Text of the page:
I wasn’t bothered by the absence of a light meter compared to an M6 or M7. Like everything else electronic in the Yashica I had been using, the light meter had stopped working so I had been working around that for a while and was already feeling quite comfortable with the Sunny 16 rule which is even easier to use when you live somewhere with 300 sunny days per year. Indeed, while on my second roll of film in the M4, I was photographing at a friend’s daughter’s birthday picnic in the park. I had eyeballed the exposure and taken about a dozen pictures when I got into a conversation with one of the other guests about the camera, how old it was and how everything was manual including the exposure. I decided to do a quick check with the Light Meter app on my mobile phone and was delighted to discover that my guess had been spot on. The pictures came out beautifully and it was really nice to be able to give prints of her little girl to my friend. Obviously you can (and should) print digital photographs but this still felt extra special.
Feeling really is the key to the appeal of film photography – which is a somewhat controversial topic in the photography community. Film obviously has its limitations compared to digital in terms of immediacy and ensuring the photograph is made correctly in the moment, and for most professional work I can see why nearly all photographers use digital, it just makes sense. However, film is a really enjoyable medium to work with if you are just interested in making pictures for the sake of art or enjoyment.
With my old, manual camera I have to look through the viewfinder and think about how that is going to transfer onto a frame of film. I need to look at the tones, the highlights and the shadows and think about the exposure settings I need to record what I want to show in the photograph. These are, of course, things that need to be thought about with a digital camera but there’s a screen on the back which lets you check whether you’ve done it correctly or whether you want to have another go and try to do it better.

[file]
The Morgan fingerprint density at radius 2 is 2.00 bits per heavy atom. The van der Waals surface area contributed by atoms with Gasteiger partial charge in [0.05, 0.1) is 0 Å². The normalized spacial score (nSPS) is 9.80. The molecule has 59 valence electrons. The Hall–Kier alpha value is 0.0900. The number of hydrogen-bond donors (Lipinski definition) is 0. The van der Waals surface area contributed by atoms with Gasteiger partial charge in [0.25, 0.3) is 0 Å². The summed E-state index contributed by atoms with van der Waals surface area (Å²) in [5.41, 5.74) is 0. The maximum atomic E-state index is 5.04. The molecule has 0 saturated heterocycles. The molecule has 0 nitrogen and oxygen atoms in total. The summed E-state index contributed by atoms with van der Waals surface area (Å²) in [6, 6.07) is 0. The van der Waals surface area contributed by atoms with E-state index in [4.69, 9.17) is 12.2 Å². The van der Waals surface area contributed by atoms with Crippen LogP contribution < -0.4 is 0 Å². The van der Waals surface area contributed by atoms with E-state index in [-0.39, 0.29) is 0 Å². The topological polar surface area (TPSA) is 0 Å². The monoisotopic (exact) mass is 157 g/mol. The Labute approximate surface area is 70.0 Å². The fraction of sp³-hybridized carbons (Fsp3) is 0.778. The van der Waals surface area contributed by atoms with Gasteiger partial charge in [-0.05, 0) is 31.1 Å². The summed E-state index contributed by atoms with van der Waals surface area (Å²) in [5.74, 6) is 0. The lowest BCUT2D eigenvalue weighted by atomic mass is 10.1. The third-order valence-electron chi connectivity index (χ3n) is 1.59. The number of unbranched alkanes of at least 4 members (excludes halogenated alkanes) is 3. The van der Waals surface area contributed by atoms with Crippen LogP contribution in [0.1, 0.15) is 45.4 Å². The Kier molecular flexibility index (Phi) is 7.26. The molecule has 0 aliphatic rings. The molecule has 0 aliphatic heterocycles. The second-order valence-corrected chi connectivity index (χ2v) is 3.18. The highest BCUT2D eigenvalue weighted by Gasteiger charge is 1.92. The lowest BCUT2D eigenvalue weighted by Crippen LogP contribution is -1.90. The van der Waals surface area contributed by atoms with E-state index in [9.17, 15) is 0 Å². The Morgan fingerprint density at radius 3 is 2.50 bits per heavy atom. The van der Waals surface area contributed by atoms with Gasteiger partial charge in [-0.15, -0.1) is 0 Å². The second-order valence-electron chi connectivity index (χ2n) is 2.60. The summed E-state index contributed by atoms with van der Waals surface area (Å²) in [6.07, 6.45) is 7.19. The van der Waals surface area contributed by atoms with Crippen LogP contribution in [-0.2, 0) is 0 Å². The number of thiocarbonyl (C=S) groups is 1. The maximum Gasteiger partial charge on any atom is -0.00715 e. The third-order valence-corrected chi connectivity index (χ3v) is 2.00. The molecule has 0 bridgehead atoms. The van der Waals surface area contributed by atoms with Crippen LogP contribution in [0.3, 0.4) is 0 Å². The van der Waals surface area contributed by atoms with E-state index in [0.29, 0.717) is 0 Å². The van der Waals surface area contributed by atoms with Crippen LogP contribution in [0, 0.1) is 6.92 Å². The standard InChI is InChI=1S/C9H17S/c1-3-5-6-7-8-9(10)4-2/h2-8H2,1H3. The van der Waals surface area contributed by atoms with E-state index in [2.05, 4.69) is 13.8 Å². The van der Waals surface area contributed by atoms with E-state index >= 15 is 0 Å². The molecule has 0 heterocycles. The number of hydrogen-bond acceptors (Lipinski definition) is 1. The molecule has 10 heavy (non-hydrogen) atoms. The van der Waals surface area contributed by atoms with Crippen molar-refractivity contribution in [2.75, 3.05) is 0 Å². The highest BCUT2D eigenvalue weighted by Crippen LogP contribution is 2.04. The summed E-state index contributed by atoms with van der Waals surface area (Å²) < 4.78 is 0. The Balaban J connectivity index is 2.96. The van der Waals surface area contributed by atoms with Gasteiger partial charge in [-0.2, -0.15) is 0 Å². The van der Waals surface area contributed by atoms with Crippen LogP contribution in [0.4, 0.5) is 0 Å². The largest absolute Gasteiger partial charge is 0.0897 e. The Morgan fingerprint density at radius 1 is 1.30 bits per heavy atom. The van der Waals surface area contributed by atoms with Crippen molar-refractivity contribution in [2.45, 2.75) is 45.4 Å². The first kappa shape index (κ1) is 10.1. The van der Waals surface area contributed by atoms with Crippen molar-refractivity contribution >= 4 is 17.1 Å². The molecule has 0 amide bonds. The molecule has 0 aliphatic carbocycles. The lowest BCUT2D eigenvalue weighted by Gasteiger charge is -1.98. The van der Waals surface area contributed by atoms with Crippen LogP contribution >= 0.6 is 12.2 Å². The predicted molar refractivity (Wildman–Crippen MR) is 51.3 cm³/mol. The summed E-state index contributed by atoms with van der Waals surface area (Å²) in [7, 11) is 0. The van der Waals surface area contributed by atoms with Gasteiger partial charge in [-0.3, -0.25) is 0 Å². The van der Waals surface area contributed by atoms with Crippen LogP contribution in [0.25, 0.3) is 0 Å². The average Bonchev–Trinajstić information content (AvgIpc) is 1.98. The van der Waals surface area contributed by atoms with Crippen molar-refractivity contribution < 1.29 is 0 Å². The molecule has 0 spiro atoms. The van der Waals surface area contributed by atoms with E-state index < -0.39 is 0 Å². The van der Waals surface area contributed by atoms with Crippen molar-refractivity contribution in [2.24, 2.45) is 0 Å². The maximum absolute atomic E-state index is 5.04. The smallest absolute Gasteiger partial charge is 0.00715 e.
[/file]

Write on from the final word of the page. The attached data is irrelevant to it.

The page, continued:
Some would argue that purposefully going without these technological advances makes little sense, and the argument is a valid one, but not everything humans do for enjoyment makes perfect, logical sense. For myself and many others, there is more enjoyment to be had in forcing the imagination to work harder in the creation of a photograph. This is particularly true with Black and White film photography where the photographer has to imagine how the scene before the eye will translate into tones of grey with the colour gone forever. Unlike a RAW file converted to Black and White after the fact, a Black and White negative will only ever be Black and White, and this needs to be pre-visualised by the photographer’s imagination when making the photograph.
Another commonly cited positive of film photography is removing the interruption of the LCD screen from the experience of photographing. I do feel like this is a positive thing, for me personally. I enjoy taking my time and making a photograph carefully before moving on to explore the scene or the area further rather than pausing to check if everything is indeed to my liking on the back of the camera. I do think it helps one to be present and in the moment.
In any case, since purchasing my Leica M4 in September I have barely touched my two digital cameras. There are many, many fine film cameras out there and one could definitely argue that I did not need to buy a Leica to enjoy film photography. However, as a Photography enthusiast I was keen to own and use a camera from an iconic marque in the history of the medium. I really enjoy using the camera, and have been really happy with the photographs I’ve made with it, and that’s what Photography should be for someone like me – enjoyment.